What does this all mean for Pharma? Making personalised medicine work will require dramatic changes in pharmaceutical business strategy, including the creation of business models with unfamiliar new capabilities. But the truly forward thinking companies will realise that it is not just what happens deep underground with the hard working scientists in R&D that spells the recipe for success. Since personalised medicine presents such a completely new approach for patients and professionals, it will be how these products and methods are marketed and communicated that really separates the winners from the losers. Brands and companies that wish to profit from personalised medicine will require the development and implementation of clever, connected strategies across the full range of medical communication disciplines. Success will ultimately depend on the ability to demonstrate value to a wide range of demanding stakeholders. This means that payer communications, medical education, expert engagement, PR, brand development and digital strategy will all be critical elements of any intelligent marketing plan.
Finally, traditional mass-marketing approaches will no longer be appropriate for the range of new, individual drugs. Embedded within the fabric of future communications, campaigns will need strategies that enable patients to understand their personal data and treatment pathways. And let’s not forget dear Harry. His experience with the online testing kit has left him a little wary of all things DNA, which means it might be time to reach out with that proverbial (organic) carrot and build back a little trust…
• Personalised medicine has the potential to provide patients with highly effective, targeted treatments whilst reducing risks of dangerous or undesirable side effects.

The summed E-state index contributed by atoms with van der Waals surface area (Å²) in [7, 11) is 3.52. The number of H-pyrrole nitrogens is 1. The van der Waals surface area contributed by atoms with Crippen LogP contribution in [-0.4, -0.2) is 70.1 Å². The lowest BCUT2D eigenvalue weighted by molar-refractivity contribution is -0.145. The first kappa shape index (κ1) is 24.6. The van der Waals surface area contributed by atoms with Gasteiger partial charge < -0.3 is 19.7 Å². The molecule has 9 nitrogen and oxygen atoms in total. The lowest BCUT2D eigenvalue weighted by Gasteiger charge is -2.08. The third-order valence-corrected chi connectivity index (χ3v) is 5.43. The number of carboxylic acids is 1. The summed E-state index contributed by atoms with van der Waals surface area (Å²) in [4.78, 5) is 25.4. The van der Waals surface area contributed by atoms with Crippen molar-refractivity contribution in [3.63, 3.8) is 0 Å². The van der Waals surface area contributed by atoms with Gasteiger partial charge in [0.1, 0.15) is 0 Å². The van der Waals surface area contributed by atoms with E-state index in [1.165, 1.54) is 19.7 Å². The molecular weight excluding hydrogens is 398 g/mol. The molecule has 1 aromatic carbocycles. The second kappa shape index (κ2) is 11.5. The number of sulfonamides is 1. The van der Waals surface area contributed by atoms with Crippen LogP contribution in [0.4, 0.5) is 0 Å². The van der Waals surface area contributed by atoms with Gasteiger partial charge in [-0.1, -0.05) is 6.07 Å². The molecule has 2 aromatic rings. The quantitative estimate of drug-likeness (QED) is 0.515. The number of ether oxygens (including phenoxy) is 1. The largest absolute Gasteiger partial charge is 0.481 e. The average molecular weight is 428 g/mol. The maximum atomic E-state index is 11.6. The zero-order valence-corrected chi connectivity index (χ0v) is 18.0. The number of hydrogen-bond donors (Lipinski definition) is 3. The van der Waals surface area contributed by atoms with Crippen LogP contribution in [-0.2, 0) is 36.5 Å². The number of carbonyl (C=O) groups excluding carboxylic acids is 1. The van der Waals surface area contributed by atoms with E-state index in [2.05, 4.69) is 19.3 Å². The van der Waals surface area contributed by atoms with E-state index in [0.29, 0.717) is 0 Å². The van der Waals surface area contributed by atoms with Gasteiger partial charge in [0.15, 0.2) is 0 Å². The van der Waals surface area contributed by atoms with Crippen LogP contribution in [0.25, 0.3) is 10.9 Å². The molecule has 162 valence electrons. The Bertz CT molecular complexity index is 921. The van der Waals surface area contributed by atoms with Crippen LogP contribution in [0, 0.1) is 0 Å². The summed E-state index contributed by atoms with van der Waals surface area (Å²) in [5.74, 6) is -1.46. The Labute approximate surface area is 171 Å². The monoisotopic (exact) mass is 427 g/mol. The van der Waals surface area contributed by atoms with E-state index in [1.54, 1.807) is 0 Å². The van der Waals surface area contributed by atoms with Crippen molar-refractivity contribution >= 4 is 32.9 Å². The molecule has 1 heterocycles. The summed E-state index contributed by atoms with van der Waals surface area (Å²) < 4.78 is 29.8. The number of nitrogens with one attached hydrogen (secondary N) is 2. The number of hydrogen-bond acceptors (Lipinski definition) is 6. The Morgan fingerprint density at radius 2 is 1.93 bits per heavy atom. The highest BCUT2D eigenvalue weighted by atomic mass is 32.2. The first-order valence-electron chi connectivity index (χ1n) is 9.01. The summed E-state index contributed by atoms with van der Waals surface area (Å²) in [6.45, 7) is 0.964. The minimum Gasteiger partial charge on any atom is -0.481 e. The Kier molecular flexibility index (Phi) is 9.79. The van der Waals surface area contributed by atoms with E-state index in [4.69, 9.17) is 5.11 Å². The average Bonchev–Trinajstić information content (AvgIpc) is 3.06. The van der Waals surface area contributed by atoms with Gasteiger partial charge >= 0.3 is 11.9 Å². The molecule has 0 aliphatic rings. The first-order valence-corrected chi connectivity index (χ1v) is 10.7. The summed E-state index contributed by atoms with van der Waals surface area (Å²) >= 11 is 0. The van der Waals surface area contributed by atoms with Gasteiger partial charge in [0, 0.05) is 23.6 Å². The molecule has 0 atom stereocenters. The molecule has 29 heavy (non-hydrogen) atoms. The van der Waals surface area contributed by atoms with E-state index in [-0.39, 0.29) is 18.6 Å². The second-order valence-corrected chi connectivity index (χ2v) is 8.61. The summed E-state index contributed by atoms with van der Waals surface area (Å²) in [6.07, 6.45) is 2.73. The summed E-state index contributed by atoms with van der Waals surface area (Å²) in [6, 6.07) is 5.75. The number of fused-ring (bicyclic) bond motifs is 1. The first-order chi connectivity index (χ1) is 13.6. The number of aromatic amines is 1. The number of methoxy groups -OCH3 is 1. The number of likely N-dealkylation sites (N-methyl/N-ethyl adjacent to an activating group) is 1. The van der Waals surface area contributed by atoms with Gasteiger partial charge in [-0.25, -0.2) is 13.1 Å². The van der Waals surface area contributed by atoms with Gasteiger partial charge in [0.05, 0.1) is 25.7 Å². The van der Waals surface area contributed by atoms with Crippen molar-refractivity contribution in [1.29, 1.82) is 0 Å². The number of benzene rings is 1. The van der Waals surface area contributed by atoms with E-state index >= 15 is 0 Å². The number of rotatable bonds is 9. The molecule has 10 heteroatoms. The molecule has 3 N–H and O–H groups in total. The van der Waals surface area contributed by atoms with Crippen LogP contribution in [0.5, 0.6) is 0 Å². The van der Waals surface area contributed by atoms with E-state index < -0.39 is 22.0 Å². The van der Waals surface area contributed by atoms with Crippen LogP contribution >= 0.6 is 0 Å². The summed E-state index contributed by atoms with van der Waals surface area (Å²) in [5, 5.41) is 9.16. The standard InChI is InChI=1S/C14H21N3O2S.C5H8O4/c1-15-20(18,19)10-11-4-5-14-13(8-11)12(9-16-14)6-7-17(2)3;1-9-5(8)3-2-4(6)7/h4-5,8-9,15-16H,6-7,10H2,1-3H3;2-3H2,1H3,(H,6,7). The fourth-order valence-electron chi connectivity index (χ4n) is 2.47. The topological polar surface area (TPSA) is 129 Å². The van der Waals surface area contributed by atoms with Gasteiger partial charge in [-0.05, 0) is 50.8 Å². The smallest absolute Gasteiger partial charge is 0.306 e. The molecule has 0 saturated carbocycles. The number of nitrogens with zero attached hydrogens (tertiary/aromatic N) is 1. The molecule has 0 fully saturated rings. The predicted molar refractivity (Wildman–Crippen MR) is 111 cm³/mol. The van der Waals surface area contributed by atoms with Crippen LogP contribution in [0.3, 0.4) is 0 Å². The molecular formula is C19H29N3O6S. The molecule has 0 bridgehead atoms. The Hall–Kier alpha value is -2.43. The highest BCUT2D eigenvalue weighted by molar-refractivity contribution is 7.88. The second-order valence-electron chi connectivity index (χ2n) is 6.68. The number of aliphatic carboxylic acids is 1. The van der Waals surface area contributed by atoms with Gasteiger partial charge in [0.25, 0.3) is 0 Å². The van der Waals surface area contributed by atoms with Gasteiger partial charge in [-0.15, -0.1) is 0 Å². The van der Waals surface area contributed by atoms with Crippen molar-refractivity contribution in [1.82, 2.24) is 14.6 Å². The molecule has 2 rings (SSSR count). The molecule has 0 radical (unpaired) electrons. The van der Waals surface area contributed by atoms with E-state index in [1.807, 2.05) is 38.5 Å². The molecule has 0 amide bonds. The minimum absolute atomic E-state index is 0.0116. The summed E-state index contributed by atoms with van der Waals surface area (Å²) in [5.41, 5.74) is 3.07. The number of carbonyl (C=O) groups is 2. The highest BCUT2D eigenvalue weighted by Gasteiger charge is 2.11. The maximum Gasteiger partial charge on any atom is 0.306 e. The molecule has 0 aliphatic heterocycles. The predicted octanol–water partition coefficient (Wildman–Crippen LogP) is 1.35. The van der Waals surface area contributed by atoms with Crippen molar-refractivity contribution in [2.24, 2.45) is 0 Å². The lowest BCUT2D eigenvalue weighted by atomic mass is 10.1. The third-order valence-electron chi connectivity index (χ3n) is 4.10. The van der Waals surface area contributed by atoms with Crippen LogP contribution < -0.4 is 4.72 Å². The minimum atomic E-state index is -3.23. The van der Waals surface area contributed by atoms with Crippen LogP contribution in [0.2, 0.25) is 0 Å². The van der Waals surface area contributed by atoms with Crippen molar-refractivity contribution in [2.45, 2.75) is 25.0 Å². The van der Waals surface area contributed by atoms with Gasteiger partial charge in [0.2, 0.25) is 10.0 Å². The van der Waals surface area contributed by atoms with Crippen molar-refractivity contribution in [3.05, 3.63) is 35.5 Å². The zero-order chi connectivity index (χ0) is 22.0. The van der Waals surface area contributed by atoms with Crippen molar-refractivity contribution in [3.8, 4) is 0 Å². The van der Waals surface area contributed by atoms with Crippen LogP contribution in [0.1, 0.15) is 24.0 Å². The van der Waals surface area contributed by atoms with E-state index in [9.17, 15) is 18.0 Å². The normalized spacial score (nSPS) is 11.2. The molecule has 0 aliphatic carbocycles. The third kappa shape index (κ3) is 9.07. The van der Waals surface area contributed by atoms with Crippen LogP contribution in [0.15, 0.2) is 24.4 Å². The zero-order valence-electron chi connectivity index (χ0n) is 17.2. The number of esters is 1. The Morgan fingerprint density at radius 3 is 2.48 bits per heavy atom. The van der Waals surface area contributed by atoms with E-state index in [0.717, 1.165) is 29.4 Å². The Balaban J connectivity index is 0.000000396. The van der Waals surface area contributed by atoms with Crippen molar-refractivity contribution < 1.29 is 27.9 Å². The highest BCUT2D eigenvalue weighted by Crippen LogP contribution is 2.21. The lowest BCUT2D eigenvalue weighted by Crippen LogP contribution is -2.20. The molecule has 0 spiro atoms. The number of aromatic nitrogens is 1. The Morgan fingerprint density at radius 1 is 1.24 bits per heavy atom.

• The industry has its work cut out in developing a fully functioning approach that brings real added value to patients, professionals and healthcare providers.
• Support autonomous individuals with tools that give personal control without replacing professional health oversight
• Keep communications friendly, relevant and meaningful
• Rely on technology to do all the work. Digital devices need to be accompanied by scientifically sound behavioural support
1. Kulkarni A, McGreevy NP. A strategist’s guide to personalised medicine. Available at: http://www.strategy-business.com/article/00131?gko=75ee7 (Last accessed May 2013).
The final article in this series will be published next week.
Other articles in this series:-
About the authors:
Beril Koparal is Managing Director of Ogilvy Healthworld Turkey.
Thomas du Plessis is Senior Executive; Strategy & Planning of Ogilvy Healthworld.
Tracey Wood is Managing Director of Ogilvy Healthworld Medical Education UK.
Closing thought: How can we better support patients keen to find out their genetic predisposition to diseases?